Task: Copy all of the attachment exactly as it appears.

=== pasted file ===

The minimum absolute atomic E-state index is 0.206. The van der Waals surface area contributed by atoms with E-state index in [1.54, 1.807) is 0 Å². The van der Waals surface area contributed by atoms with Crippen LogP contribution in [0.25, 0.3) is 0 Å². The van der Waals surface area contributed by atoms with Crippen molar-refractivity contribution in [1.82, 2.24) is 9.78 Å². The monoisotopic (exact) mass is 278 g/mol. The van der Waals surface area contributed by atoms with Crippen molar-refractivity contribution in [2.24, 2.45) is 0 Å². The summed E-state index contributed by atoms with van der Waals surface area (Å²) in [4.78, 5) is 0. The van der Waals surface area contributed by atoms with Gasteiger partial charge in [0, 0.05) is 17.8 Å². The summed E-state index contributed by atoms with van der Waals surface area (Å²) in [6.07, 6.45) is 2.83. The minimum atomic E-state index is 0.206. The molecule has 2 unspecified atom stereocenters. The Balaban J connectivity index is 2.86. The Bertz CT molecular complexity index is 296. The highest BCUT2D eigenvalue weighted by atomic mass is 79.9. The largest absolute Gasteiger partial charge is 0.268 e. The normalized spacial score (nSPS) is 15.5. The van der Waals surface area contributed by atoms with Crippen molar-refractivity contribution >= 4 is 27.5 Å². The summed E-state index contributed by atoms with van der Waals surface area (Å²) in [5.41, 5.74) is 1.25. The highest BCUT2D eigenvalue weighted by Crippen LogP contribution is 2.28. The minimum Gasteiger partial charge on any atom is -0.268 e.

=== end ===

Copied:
The minimum absolute atomic E-state index is 0.206. The van der Waals surface area contributed by atoms with E-state index in [1.54, 1.807) is 0 Å². The van der Waals surface area contributed by atoms with Crippen LogP contribution in [0.25, 0.3) is 0 Å². The van der Waals surface area contributed by atoms with Crippen molar-refractivity contribution in [1.82, 2.24) is 9.78 Å². The monoisotopic (exact) mass is 278 g/mol. The van der Waals surface area contributed by atoms with Crippen molar-refractivity contribution in [2.24, 2.45) is 0 Å². The summed E-state index contributed by atoms with van der Waals surface area (Å²) in [4.78, 5) is 0. The van der Waals surface area contributed by atoms with Gasteiger partial charge in [0, 0.05) is 17.8 Å². The summed E-state index contributed by atoms with van der Waals surface area (Å²) in [6.07, 6.45) is 2.83. The minimum atomic E-state index is 0.206. The molecule has 2 unspecified atom stereocenters. The Balaban J connectivity index is 2.86. The Bertz CT molecular complexity index is 296. The highest BCUT2D eigenvalue weighted by atomic mass is 79.9. The largest absolute Gasteiger partial charge is 0.268 e. The normalized spacial score (nSPS) is 15.5. The van der Waals surface area contributed by atoms with Crippen molar-refractivity contribution >= 4 is 27.5 Å². The summed E-state index contributed by atoms with van der Waals surface area (Å²) in [5.41, 5.74) is 1.25. The highest BCUT2D eigenvalue weighted by Crippen LogP contribution is 2.28. The minimum Gasteiger partial charge on any atom is -0.268 e.